Can unbaptized people go to heaven?


#24

The Catholic Church certainly has laid out a theology regarding what happens to us when we die based on scripture, tradition, and magisterial teaching. Whether or not you choose to believe in that is your choice.


#25

It’s not unnecessary. I never said it was unnecessary. If you know you should be baptized, you are required to be baptized. But if you think of this requirement as a payment or due, you do not understand the scriptures and you’re picturing God as a pagan diety.

God has no wants or needs. God does not need you. God does not need any of us. Everything He gives us is for our benefit, not His. So baptism is for our benefit, not His.


#26

So we can all agree the answer to the question is yes.


#27

It seems to me that the Imacculate Conception implies that the Mother of God did not need to be baptized.

If that is the case, the Queen of Heaven is an example of an unbaptized person in heaven. It is an extraordinary exception, but everything God does is extraordinary. What God does is beyond our understanding.


#28

The answer is that we have reason to hope that, through God’s mercy, the answer is yes.

From a Catholic point of view, we cannot go beyond what has been revealed to us. God has not revealed to us what happens to unbaptized infants.


#29

That really makes less sense than asking what the meaning of is is


#30

To you.

It makes perfect sense to me and to a great many Catholics.


#31

No we can’t agree the answer is yes. The answer is at best we don’t know but we can hope. Baptism can come in other forms. Death for faith, desire of your soul. I do want to clarify, baptism of desire does not mean the “gee, yes, I guess I want to go to heaven and stay out of hell now that I’m dead.” It means my soul desires to follow and believe all the Church intends.


#32

Thank you. I agree with you that all religions can simply answer at best we do not know for sure.

Which is why the golden rule is so important regardless of what anyone believes.


#33

Why do you say you agree with me when I said no such thing. That is disingenuous and not in keeping with your “golden rule” on your end.


#34

No, unbalrized people cannot g to heaven.

Keep in mind that there is baptism of water, baptism of blood and baptism of desire.


#35

Would that include everyone who lived prior to the coming of Jesus?


#36

My mother has lost three children before they were born. They didn’t even have a chance to be baptized. We are bound by the sacraments, God is not. However, under NORMATIVE circumstances, baptism is required. See Mk 16:16.


#37

No it would not include anyone before the sacrament was established. Remember the creed?


#38

Everyone who followed the God-given law and hoped in the Messiah to come, yes.


#39

Thank you for this explanation. Everyone must be baptized in order to enter into the Kingdom of Heaven, and Our Lord Himself affirms this in unequivocal terms: “Amen, amen I say to thee, unless a man be born again of water and the Holy Ghost, he cannot enter into the kingdom of God” (Jn. 3:5). Baptism is necessary to salvation; in fact, it is necessary by divine institution, and constitutes a necessity of means rather than simply a necessity of precept.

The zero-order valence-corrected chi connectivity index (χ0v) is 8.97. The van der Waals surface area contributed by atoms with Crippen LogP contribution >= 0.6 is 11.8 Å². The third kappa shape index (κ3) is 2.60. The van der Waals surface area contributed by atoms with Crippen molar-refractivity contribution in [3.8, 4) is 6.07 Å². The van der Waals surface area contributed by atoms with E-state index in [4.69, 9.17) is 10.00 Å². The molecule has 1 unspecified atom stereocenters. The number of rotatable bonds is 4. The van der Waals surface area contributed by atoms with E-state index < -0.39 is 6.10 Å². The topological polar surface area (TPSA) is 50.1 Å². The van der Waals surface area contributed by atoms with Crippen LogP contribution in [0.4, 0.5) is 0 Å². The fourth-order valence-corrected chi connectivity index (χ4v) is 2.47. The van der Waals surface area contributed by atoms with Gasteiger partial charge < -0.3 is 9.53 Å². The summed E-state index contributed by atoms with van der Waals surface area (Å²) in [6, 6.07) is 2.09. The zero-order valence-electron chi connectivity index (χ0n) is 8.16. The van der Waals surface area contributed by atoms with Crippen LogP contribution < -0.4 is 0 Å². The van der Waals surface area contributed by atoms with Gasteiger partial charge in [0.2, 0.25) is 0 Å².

However, we must be careful not to fall into the heresy of Feeneyism, which teaches falsely that baptism of water is the only possible for of baptism, and that anyone who is not baptized with water will go to hell. This idea has been rightly condemned by the Church; if one were to subscribe to this heresy, one would be forced to admit that everyone who lived before the First Coming of Christ went to hell. That cannot be true, and therefore Feeneyism is false.

Baptism of desire and baptism of blood are definitely possible; those who have not been baptized with water can certainly be saved through these means. Those who are invincibly ignorant can be ultimately saved by the implicit baptism of desire, for example. If these persons were not part of the visible Church on earth, but were saved and went to heaven, then they are said to be invisible members of the Church. The have the necessary sanctifying grace brought about through baptism of blood/desire, but not the indelible mark on the soul brought about through baptism of water.


#40

As it says in the Catechism of the Catholic Church:

1261 As regards children who have died without Baptism , the Church can only entrust them to the mercy of God, as she does in her funeral rites for them. Indeed, the great mercy of God who desires that all men should be saved, and Jesus’ tenderness toward children which caused him to say: "Let the children come to me, do not hinder them,"64 allow us to hope that there is a way of salvation for children who have died without Baptism. All the more urgent is the Church’s call not to prevent little children coming to Christ through the gift of holy Baptism.

We have reason to hope that, by the mercy of God, these children are in heaven.


#41

At the last judgment the book of life will be opened and Jesus will judge everyone…he is the one who will say who will and who won’t enter heaven…he has made it clear that not all who call him Lord will enter heaven…or those who think they will be first will be last


#42

What I am reading today is non-sense. To him who knows to do right and does not do it, this is sin. When a baby dies, what sin will they be guilty of?


#43

Uh, original sin… that’s pretty strait forward


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